But Jarrow, with its ribbon houses clustered as thought for warmth around smoking factories, was not immune from the world's economic forces. In 1936, with shipbuilding adrift and 9 in 10 men jobless, the unemployed of Jarrow took to the roads in the famous 275- mile march to the houses of Parliament at Westminster. And although the economy improved with the war and roared through the 1950s with only about 2 percent unemployment, the signs of eventual collapse were there. Coal petered out in the 1950s -- the first of the three mammoth, linchpin industries of the north to do so. The two others, steel and shipbuilding, held on awhile longer and helped absorb retreaded miners. But even these industries, mildewed by the stagflation of the 1970s, could not hold up against foreign competition and domestic management difficulties.
Markets shrank, plants cut back or closed, Thermoses and lunch pails sat idle in the row houses and council flats of Wallsend and Hartlepool.
Unemployment crept upward again -- to 8.5 percent (October, 1979) in the north generally, but running up to 11.7 percent along the Wear -- more than double the nationwide figure of 5.5 percent.
Even more telling are the local variations. Although on North Tyneside, for example, there are 9.7 persons unemployed for every outstanding job vacancy, the figure for South Tyneside -- one tunnel and five bridges away -- is an astounding 20 persons.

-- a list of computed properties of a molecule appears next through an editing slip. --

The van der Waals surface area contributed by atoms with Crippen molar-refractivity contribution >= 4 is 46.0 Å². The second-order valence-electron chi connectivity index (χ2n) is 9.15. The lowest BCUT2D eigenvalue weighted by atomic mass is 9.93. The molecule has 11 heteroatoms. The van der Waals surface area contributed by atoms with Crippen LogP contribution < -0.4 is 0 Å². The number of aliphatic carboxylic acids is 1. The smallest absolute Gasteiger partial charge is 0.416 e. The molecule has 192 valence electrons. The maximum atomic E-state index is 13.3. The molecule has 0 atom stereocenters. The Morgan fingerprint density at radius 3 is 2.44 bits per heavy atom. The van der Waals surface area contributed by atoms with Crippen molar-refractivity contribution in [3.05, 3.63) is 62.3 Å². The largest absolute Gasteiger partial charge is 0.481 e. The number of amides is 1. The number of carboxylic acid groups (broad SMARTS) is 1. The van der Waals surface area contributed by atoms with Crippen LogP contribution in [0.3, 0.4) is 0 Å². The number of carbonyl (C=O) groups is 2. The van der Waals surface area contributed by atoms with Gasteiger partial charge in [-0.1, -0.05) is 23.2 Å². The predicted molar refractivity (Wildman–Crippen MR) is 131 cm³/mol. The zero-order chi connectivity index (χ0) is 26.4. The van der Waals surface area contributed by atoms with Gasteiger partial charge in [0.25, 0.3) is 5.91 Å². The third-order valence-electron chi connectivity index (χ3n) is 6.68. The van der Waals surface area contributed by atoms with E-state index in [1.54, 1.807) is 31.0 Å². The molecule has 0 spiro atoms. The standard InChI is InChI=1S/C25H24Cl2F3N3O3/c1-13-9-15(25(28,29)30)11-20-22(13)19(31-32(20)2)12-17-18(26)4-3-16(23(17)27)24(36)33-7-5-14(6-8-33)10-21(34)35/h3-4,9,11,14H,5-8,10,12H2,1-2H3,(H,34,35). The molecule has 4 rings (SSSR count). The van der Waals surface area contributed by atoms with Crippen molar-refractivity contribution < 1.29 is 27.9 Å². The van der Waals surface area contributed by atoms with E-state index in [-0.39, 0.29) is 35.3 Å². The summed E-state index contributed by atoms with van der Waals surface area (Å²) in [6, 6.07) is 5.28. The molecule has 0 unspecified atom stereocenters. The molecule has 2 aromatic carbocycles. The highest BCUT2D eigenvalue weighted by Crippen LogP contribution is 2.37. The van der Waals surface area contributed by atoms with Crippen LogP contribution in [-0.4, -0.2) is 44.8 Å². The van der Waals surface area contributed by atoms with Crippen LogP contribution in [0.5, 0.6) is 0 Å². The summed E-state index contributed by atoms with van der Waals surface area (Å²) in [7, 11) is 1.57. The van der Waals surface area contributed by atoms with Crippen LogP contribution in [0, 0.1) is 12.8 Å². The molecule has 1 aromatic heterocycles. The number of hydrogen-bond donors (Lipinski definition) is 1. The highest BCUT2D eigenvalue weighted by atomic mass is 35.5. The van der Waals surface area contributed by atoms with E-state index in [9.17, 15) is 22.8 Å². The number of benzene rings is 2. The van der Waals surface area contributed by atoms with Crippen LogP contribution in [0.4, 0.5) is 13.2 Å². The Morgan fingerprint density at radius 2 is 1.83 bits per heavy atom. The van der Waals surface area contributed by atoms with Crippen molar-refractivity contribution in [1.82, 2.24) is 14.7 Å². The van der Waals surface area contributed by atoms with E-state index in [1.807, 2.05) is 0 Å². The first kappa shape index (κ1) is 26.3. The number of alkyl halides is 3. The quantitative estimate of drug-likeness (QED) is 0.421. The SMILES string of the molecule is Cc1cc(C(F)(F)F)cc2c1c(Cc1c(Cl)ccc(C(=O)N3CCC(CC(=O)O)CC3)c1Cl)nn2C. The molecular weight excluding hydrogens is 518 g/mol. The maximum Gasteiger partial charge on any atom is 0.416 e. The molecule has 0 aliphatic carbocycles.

That these numbers will not level out is one of the curiosities of the region. The labor force throughout the United Kingdom tends to be low in mobility. And the northeast, in this and other ways, in Britain writ large. The grandsons of the men who marched hundreds of miles to Westminster will not, it seems, drive 10 miles to work. True, only 1 in 8 families (in Tyne and Wear) has access to a car. True, the sleek new 34-mile, L178 million ($390 million) rapid-transit system in and around Newcastle will not be opened until later this year. But these are symptoms, not causes. The fact is that 150 years of walking to work -- to the shipyard at the end of the block or the pithead just up the hill -- has left its mark.
In many ways, the northeast seems almost proud of its insularity. Community ties are potent here, where the description of Britain as "a nation of shopkeepers" justifies itself at every street corner. Houses built to last for centuries (which, unfortunately, some do) often stay in the family. Housing, except in the handful of tightly planned "new towns" that have mushroomed up since World War II, is in short supply. To move to another home is to tag onto the end of someone else's housing queue.
Life moves as it always has, framed by the four walls of work, house, workingmen's club, and football team. If the first of these walls should be knocked flat by the swinging steel ball of world events -- a change of government in Iran, for example, and the subsequent cancellation of orders for 1 ,350 tanks -- the three other walls are still there. The hole can be plastered up by welfare payments -- the ubiquitous dole.
Still, there are encouraging signs of progress in the north: a vigorous effort to raze derelict factories, to attract new industries (domestic and overseas), to encourage local initiative in creating new businesses, and (hardest of all) to deindustrialize the mental landscape.